Is K-Rod old school, or is he being abused?

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Francisco Rodriguez 3.jpgI have a lot of friends in academia. When they talk about the things they love about that world, they talk about the free exchange of opposing viewpoints. The ability to lay one’s intellectual cards upon the table and engage with those who subscribe to competing philosophical creeds in pitched, but respectful battle. What they love the most is that, though tempers may flare from time to time over the issues of the day, collegiality reigns supreme, because they are all ultimately there for the same purpose: to further the Knowledge of Man.

Which is kind of what it’s like at the New York Post:

In many ways [Francisco] Rodriguez really does have the soul of those old-time
stoppers, the ones who growled for the ball every day and pitched as
long as they needed to. Someone asked K-Rod if he’d be available to
pitch tonight, against the Braves, despite the five outs and 25 pitches. “Of course I am,” he said, in a tone that surely would’ve made
the Goose proud.

That’s the Post’s Mike Vaccaro, practically lionizing K-Rod for getting a five-out save against the Cubs last night.  But wait! Who’s that strolling into the lecture hall?  Why, it’s Professor Sherman!

Jerry Manuel is desperate . . . Manuel already has used Fernando
Nieve in 11 games, the most in the majors. That is a pace of 111 relief
appearances for the season. Manuel also ridiculously had Francisco Rodriguez warm up between 8-10
times last Saturday in the 20-inning game against the Cardinals and
then asked for a five-out save last night against the Cubs.
Pushing relievers now will cost the Mets at some time this season.

They clearly disagree on last night’s K-Rod save. I’m leaning Vaccaro’s way, because I think it’s ridiculous that anyone would pay a relief pitcher what Rodriguez makes and never ask him to pitch more than one inning. But I suppose reasonable people may differ on this point, and I tend to agree with Sherman’s points about Fernando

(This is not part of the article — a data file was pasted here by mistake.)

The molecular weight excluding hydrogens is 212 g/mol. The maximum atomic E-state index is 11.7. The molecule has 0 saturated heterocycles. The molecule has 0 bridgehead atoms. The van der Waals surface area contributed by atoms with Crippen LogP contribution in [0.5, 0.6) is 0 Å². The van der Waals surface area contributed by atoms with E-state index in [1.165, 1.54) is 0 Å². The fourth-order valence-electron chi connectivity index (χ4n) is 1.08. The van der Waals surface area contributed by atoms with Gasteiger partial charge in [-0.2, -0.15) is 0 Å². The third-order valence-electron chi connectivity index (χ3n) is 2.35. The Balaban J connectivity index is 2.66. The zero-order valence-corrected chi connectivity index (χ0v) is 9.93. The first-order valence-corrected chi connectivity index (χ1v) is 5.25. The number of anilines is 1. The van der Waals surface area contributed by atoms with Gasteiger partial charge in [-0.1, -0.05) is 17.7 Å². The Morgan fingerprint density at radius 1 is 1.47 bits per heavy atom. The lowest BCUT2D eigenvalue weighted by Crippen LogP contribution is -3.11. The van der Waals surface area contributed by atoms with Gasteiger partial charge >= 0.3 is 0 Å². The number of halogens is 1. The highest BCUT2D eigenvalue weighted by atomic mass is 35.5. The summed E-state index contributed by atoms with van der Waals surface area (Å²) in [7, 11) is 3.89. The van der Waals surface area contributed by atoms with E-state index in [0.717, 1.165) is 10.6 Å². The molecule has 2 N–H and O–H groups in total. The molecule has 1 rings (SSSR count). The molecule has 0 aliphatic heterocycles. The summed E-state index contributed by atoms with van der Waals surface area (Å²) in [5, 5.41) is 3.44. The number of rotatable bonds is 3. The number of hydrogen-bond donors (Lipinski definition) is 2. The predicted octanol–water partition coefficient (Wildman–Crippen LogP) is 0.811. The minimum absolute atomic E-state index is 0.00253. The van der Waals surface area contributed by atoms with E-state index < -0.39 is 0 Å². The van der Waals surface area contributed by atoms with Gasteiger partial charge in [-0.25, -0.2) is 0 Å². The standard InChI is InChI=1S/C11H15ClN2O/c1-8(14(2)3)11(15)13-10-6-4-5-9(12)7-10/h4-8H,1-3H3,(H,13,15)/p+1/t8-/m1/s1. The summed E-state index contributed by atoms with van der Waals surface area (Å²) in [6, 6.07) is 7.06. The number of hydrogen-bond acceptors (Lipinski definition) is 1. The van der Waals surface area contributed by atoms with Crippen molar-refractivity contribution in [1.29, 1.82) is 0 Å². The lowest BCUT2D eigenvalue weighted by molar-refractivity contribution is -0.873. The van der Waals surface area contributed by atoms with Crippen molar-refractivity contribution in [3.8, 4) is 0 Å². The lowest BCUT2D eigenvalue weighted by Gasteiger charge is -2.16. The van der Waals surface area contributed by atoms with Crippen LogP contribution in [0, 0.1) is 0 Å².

Nieve.

But isn’t that the beauty of academia? We can argue about these points all day long and, even if we never come to agreement, we are all enriched by the process of debate.  Kudos to the New York Post for allowing itself to serve as the marketplace of ideas!

Albert Pujols passes Mark McGwire with 584th career home run

CLEVELAND, OH - AUGUST 11: Albert Pujols #5 of the Los Angeles Angels of Anaheim runs out a double during the ninth inning against the Cleveland Indians at Progressive Field on August 11, 2016 in Cleveland, Ohio. The Indians defeated the Angels 14-3. (Photo by Jason Miller/Getty Images)
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Angels DH Albert Pujols passed Mark McGwire for sole possession of 10th place on baseball’s all-time home run leaderboard, slugging his 584th career home run in the first inning of Wednesday night’s game against the Blue Jays.

Mike Trout had already slugged a solo home run off of Jays starter Marco Estrada to bring Pujols to the dish. Pujols jumped on an 0-1 cut fastball, sending it out to left-center field, clearing the fence by a few feet.

Pujols, who finished 4-for-4 with the homer and an RBI double, is batting .257/.321/.441 with 24 home runs and 99 RBI on the year. His next target on the home run leaderboard is Frank Robinson at 586.

Zach Britton allowed an earned run for the first time since April 30

BALTIMORE, MD - AUGUST 22:  Zach Britton #53 of the Baltimore Orioles pitches for his 38th save in the ninth inning during a baseball game against the the Washington Nationals at Oriole Park at Camden Yards on August 22, 2016 in Baltimore, Maryland.  The Oriole won 4-3.  (Photo by Mitchell Layton/Getty Images)
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Orioles closer Zach Britton had appeared in a major league record 43 consecutive games without allowing an earned run, spanning May 5 to August 22. That streak came to an end on Wednesday evening against the Nationals.

The Orioles entered the bottom of the ninth inning holding a 10-3 lead, but reliever Parker Bridwell immediately found himself in hot water. He yielded back-to-back singles to Danny Espinosa and Clint Robinson. He was able to strike out Trea Turner, but walked Jayson Werth to load the bases. Daniel Murphy then crushed his first career grand slam to make it a 10-7 game. That prompted manager Buck Showalter to bring in Britton.

Britton, too, was knocked around. He served up a single to Bryce Harper, followed by a double to Anthony Rendon that scored Harper, pushing the score to 10-8 and ending Britton’s streak. Wilson Ramos reached on a fielder’s choice back to Britton, but the lefty finally finished the game by getting Ryan Zimmerman to ground into a game-ending 4-6-3 double play.

Britton now holds a nice 0.69 ERA with 38 saves and a 61/16 K/BB ratio in 52 innings of work this season.